Lesson 1 - Starting with Stopping
We Can't Stop
It may seem unconventional, and it is certainly uncomfortable, but try to sit in silence with Tara as she starts the course. This silent activity will posture toward receiving the rest of the course well.
Since we are so unaccustomed to silence, here are a few tips:
Since Tara has us sit in silence together for a few minutes, try to prevent distractions before the practice begins. For example: put your phone on airplane mode and go to a separate room where you will not be interrupted.
Find a comfortable position, either sitting in a chair or a pillow on the floor. Try not to get too comfortable; the goal is not to fall asleep!
You may want to sit cross-legged or with your feet on the floor. This will prevent your legs from falling asleep too.
When you are ready, you may want to follow Tara’s instructions to close your eyes. When she starts talking again, then the silence practice is over.
For some of us, complete silence in this exact moment will not be possible. You may have a toddler running around or you hear a loud sound outside. This may be frustrating; after all we are trying to hear God in this practice! But try not to be frustrated. You can always come back to this practice of silence another time when it is more realistic. Just be in silence for however long you can and move on with the lesson if silence is unattainable today.
The gods in Our Pockets
It’s no accident that Tara begins her session with an exercise designed to separate us from our technology—if only for a few minutes (which, if we’re being honest, is about as much as we can take). You may have felt uncomfortable in the silence after being instructed to turn off your phone, and that’s the point.
We’re virtually never unplugged. In his book Prophetic Untimeliness, apologist Os Guinness tells of a popular saying in Filipino culture, which has a creative nickname for Westerners: “the people with their gods on their wrists.” Now, that book was first published in 2003, and it seems almost quaint that Guinness would bemoan the fact that we’re enslaved to our watches. Just think of how much worse this problem has gotten with the advent of the smartphone! If our gods used to be on our wrists, they’re now in our pockets (unless, of course, we’re including our Apple Watches).
The irony is that we think technology serves us—we use it to communicate, to schedule our lives, to access information—but in reality we’re the servants. “Technology provides users with the illusion of autonomy,” explains theologian David Zahl. “We use technology to rebel against anything that would seek to constrain or confine us [but] our addiction to control ends up controlling us.” According to one recent study, for example, Americans check their phones over 80 times per day—or, if you want to be more depressed, once every twelve minutes. Our phones can live without us, but can we live without our phones?
If we’re going to find true shalom—a healthy relationship with God, our neighbors, and with time itself—we’re going to have to recover Sabbath, and this must entail a radical reconsideration of the place technology plays in our lives.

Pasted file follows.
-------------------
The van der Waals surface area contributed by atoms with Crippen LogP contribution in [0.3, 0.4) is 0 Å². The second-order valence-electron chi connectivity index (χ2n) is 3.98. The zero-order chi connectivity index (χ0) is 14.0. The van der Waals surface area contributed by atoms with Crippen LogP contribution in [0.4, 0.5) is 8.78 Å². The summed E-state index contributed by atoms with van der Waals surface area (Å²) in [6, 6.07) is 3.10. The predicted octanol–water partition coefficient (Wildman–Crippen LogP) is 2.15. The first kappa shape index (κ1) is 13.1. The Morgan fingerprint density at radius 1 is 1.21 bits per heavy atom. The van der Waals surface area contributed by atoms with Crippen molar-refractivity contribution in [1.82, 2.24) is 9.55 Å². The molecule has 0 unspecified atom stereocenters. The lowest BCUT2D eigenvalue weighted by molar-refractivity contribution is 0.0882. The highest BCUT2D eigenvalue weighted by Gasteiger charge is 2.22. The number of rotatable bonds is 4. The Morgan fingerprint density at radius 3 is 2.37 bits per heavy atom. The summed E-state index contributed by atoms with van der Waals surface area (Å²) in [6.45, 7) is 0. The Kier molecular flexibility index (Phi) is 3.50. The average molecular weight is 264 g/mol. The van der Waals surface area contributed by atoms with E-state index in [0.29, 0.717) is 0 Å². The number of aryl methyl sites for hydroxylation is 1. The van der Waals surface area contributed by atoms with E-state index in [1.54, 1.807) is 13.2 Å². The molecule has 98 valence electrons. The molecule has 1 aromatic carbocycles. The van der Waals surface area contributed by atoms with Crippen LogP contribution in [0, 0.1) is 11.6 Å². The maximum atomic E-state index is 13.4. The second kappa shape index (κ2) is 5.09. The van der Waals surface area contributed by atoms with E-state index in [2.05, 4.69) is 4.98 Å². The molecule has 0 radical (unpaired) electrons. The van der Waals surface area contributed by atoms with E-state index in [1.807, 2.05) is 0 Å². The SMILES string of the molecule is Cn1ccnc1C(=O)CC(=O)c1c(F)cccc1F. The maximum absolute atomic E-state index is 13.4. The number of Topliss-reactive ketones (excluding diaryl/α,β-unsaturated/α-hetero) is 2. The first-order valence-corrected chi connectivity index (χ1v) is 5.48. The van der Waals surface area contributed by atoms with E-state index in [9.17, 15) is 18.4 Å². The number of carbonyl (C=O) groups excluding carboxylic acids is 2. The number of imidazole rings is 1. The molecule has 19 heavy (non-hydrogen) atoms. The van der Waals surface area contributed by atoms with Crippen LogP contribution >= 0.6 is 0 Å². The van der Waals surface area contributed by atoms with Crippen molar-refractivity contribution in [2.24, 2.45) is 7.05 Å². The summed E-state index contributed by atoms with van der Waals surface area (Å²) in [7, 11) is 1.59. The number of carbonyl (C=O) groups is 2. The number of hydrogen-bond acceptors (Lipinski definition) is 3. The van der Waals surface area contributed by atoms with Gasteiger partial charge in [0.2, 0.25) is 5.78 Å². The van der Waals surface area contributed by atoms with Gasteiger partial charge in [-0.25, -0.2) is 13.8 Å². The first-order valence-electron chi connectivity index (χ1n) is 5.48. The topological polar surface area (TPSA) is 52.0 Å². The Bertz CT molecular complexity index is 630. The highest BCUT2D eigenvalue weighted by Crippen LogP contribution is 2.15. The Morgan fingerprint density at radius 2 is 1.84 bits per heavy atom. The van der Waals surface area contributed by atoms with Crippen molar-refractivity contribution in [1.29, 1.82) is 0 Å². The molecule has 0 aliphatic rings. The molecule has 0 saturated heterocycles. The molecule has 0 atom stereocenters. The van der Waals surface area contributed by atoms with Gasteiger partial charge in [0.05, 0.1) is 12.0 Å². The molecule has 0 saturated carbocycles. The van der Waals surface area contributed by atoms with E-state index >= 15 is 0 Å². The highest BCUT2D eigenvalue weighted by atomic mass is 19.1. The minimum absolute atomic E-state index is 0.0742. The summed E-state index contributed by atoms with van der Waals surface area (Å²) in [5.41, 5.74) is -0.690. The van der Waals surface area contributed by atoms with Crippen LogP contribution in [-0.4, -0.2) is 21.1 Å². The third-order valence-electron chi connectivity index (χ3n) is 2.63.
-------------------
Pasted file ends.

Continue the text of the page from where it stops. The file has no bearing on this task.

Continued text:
When is the last time you turned your phone off, as in all the way off and not on vibrate or airplane mode? Turning your phone off for the silence exercise does not count!
Why is it, do you think, that technology has the power to consume our lives so fully, to the point that we’re compulsively glancing at our phones, checking our emails, or mindlessly scrolling through social media?
How would you characterize your relationship to technology? How, if at all, would you like to see the role technology plays in your life change?
The "Unholy" Sabbath
“Remember the Sabbath day,” God commands Israel in Exodus 20:8, “to keep it holy.” According to Tara, we’ve lost any sense of what that means. If anything, the Sabbath feels unholy. Many of us dread Sundays; it’s the day when we put on a face and go to church with people who don’t really know us. As Tara says, the Sabbath, gifted to us by God to bring health, rest, and healing, can actually evoke a sense of shame, guilt, and fear.
But at the same time, says Tara, we’ll only have a rightly ordered view of work if we understand the concept of sacred time, which is an immense challenge in our culture.
When you hear the word “Sabbath,” what comes to mind?
In what ways have you experienced the Sabbath as “unholy”—that is, as unsatisfying or uncomfortable?
The Purpose is to Stop
But Tara raises a very poignant question: if that’s the case, isn’t it strange that the very first thing human beings are commanded to do is not to build, not to create, but to do nothing? Because we bear the image of God, we are industrious creatures; we want to do things. But the very first thing God tells us to do is to stop.
Rest is the product of Sabbath, not the purpose of it. The meaning and purpose of Sabbath is to stop.
According to the Bible, humanity’s very first full day consists of stopping. And when we stop, we find our place in a rhythm that God built into the very structure of reality. In the words of theologian Marva Dawn, “to keep a holy day is written into the very fabric of creation. Since the entire first creation account culminates in the seventh day of God’s resting, that model is an essential core of the whole earth’s being.”
It’s no secret that our culture is tired. This exhaustion should not surprise us, since we so rarely stop and fall into line with God’s intended rhythm. Where in your life do you feel a profound weariness and exhaustion? What would it look like to stop in these areas? What would it feel like to cease working and allow resting?
Isn’t it strange that God has to command us to stop? And yet, if we really think about it, we wouldn’t stop if someone didn’t tell us too (and we might not even stop then, either). Why do we find it so difficult to stop?
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